(The Center Square) – North Carolina Supreme Court justices will decide whether the judicial branch has the authority to order hundreds of millions of dollars in education spending as part of the Leandro school funding legal saga.
Justices in the state’s highest court on Friday said they would take up a request from legislative leaders to bypass the Court of Appeals and revisit the case that originated in 1994. The issue involves an appeal of a trial court decision in April that ordered the state to spend $677 million as part of a court-ordered comprehensive remedial plan.
Lawmakers have consistently said the state constitution gives the General Assembly the exclusive authority to appropriate money.
Democratic Justice Anita Earls wrote in dissent to the Friday decision that an earlier ruling from the Supreme Court shortly before the November 2022 elections already found the judicial branch can order the spending. Earls’ dissent was backed by Justice Allison Riggs.
Earls and Riggs are registered Democrats, and the state’s high court had four of them at the time. It now has just two.
“This Court resolved the question of subject-matter jurisdiction in Leandro IV,” Earls wrote, referring to the earlier decision. “In that case – just 11 months old – the Legislative-Intervenors raised the same arguments they do in their bypass petition: That the trial court lacked jurisdiction to remedy constitutional deficiencies in public education. We examined that claim and ‘unequivocally rejected’ it.”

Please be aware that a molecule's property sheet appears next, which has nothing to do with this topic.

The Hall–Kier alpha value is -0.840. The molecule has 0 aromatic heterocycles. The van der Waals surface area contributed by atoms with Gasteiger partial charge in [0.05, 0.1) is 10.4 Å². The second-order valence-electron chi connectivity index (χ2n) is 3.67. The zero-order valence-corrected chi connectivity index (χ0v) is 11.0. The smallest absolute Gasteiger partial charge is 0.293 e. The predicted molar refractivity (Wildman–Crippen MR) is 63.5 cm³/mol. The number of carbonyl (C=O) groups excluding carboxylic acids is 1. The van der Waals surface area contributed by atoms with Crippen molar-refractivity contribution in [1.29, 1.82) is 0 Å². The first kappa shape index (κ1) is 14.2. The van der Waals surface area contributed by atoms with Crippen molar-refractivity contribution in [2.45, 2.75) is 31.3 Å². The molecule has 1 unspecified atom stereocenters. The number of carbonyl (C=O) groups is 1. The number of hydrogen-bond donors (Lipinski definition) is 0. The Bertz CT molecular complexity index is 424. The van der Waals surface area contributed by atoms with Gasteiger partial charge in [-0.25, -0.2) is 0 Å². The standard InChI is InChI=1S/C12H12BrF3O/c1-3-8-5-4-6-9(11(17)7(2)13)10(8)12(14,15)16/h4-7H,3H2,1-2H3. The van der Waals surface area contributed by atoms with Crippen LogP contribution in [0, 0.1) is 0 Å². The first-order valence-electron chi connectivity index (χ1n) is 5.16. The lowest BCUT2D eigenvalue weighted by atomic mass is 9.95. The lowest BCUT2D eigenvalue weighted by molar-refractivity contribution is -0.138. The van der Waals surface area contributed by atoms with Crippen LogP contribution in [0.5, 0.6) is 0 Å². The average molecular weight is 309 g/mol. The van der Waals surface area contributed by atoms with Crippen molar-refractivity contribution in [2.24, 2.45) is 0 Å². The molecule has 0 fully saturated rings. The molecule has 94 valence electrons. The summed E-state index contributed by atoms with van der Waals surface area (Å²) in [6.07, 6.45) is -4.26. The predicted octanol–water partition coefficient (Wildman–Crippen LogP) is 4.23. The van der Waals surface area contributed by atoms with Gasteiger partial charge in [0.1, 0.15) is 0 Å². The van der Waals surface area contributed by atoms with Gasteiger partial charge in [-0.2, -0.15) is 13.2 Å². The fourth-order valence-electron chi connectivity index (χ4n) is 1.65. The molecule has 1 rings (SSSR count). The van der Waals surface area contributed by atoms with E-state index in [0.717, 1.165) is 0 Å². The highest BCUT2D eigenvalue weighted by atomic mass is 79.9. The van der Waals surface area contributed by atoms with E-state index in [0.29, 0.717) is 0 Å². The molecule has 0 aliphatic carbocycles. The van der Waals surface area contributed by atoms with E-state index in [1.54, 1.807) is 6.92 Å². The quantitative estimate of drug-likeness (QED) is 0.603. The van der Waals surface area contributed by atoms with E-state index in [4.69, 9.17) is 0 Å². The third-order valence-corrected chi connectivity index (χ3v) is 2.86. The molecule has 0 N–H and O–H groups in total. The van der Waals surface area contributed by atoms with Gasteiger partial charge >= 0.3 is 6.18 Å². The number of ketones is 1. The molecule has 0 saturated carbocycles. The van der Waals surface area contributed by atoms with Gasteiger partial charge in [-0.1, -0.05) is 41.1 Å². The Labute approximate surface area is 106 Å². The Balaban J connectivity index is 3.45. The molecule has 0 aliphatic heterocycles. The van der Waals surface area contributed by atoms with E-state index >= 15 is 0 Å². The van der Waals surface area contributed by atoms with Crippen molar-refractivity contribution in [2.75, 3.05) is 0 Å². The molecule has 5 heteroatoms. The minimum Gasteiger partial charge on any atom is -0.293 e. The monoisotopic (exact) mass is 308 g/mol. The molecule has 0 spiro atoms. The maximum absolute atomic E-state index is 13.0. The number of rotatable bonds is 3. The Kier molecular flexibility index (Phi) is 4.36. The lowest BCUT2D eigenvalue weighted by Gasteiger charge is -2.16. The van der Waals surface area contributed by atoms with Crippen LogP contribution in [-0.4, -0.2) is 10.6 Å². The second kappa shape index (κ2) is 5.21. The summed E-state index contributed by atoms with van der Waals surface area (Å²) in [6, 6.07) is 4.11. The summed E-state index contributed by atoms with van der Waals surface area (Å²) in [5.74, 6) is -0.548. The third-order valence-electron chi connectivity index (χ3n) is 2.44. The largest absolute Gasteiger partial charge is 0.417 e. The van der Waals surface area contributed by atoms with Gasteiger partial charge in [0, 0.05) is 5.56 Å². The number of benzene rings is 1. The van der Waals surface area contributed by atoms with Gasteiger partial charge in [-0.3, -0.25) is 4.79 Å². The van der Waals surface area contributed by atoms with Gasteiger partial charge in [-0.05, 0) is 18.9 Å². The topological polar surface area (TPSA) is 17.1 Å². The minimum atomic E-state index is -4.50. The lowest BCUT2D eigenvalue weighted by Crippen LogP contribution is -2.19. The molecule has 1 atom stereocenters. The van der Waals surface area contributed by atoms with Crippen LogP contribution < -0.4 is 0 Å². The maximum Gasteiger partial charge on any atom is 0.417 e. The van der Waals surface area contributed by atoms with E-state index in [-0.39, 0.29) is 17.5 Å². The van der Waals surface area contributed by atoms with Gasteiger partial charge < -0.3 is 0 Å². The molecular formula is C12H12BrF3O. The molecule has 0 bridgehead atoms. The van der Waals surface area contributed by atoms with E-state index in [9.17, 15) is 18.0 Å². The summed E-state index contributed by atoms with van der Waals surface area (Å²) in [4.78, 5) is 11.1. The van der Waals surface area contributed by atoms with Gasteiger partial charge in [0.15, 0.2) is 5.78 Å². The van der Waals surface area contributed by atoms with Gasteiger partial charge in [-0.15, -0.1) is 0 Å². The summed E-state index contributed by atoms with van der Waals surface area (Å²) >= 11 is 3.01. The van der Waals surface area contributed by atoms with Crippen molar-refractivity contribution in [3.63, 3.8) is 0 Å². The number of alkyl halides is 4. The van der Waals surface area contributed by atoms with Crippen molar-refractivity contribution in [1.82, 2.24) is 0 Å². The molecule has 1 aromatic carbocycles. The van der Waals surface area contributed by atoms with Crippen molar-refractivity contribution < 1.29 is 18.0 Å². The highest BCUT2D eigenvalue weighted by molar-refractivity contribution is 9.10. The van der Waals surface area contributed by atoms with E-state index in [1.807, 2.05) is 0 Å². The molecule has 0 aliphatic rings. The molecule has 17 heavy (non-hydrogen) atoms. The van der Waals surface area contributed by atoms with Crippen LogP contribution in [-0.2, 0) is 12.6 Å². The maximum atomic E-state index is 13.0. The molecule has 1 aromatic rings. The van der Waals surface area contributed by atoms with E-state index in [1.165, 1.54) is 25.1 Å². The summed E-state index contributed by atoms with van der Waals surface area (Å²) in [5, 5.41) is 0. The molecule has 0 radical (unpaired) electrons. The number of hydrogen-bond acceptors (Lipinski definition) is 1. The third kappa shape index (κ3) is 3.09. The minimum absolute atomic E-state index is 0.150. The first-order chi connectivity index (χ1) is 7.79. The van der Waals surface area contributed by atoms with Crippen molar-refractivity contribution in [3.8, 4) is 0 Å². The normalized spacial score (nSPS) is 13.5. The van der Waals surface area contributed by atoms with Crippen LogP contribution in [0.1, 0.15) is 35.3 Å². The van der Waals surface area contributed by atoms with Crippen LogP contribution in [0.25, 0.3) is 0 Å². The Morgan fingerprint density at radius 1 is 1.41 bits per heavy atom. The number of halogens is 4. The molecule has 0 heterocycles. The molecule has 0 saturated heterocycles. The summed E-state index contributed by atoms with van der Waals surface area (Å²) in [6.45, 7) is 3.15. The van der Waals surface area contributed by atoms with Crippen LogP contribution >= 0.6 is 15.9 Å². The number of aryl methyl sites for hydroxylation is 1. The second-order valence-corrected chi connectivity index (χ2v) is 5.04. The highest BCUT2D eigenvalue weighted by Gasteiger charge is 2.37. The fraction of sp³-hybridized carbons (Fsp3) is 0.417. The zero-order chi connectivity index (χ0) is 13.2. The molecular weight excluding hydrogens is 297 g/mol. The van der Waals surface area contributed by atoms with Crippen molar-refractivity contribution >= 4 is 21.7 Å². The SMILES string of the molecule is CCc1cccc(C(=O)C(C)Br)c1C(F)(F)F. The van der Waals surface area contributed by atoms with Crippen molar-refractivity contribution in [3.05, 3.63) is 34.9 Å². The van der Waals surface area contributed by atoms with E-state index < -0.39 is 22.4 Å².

Voters shifted the political balance in the state Supreme Court in November to a 5-2 Republican majority, and lawmakers requested the court take up the case again in September.
Justice Phil Berger Jr. wrote in a concurrence to the Friday decision, supported by Justices Richard Dietz and Trey Allen, that Earls’ “dissent is wrong.”
“Legislative-Intervenors argued various jurisdictional theories in their briefs and arguments to this Court that were left unresolved. This court is duty-bound to address any potential subject matter jurisdiction issues, even those that are not raised by the parties,” Berger wrote.
“However, in its rush to publish an opinion in the prior matter, the majority declined to address fundamental subject matter jurisdiction questions. To be sure, these issues were raised, but the majority chose to ignore the bedrock legal principle that courts must examine jurisdiction to act. Even legal neophytes understand that subject matter jurisdiction can never be waived and can be raised at any time.”
In the 1997 case Leandro v. the State of North Carolina, plaintiffs claimed poor school districts were not receiving the same educational resources as wealthy school districts. They argued the state was not doing what it took to ensure it met its constitutional obligation. The court ruled in favor of the plaintiffs and ordered a plan be drafted to meet the state’s requirement. The plan called for $5.6 billion in new K-12 funding by 2028.
Litigation has been ongoing since the turn of the century.
Superior Court Judge David Lee entered a court order on Nov. 10, 2021, that directed North Carolina to use unallocated money to fund the first two years of a court-ordered action plan within 30 days. That order was blocked by the Court of Appeals, then reinstated by the state Supreme Court.
The makeup of the bench changed at last year’s midterm, with voters’ choices swinging the bench to a majority of Republicans. The court reinstated the order in March pending further legal action.